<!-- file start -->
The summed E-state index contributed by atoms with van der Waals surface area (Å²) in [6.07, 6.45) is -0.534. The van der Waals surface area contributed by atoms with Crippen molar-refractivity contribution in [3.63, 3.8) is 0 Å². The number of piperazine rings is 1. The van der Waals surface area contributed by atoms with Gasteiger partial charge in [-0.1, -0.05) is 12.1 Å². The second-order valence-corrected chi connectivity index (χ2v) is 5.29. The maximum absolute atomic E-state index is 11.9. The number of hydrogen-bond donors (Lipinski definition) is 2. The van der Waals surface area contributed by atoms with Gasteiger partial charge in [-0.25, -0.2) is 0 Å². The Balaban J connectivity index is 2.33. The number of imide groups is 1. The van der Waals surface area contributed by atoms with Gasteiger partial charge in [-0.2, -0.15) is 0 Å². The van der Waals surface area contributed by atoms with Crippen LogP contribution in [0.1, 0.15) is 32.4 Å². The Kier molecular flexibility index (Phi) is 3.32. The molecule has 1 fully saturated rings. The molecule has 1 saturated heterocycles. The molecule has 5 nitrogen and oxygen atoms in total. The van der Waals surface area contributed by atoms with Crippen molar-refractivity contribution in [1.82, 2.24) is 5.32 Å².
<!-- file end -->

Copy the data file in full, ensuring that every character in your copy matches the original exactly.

The summed E-state index contributed by atoms with van der Waals surface area (Å²) in [6.07, 6.45) is -0.534. The van der Waals surface area contributed by atoms with Crippen molar-refractivity contribution in [3.63, 3.8) is 0 Å². The number of piperazine rings is 1. The van der Waals surface area contributed by atoms with Gasteiger partial charge in [-0.1, -0.05) is 12.1 Å². The second-order valence-corrected chi connectivity index (χ2v) is 5.29. The maximum absolute atomic E-state index is 11.9. The number of hydrogen-bond donors (Lipinski definition) is 2. The van der Waals surface area contributed by atoms with Gasteiger partial charge in [-0.25, -0.2) is 0 Å². The Balaban J connectivity index is 2.33. The number of imide groups is 1. The van der Waals surface area contributed by atoms with Gasteiger partial charge in [-0.2, -0.15) is 0 Å². The van der Waals surface area contributed by atoms with Crippen LogP contribution in [0.1, 0.15) is 32.4 Å². The Kier molecular flexibility index (Phi) is 3.32. The molecule has 1 fully saturated rings. The molecule has 1 saturated heterocycles. The molecule has 5 nitrogen and oxygen atoms in total. The van der Waals surface area contributed by atoms with Crippen molar-refractivity contribution in [1.82, 2.24) is 5.32 Å².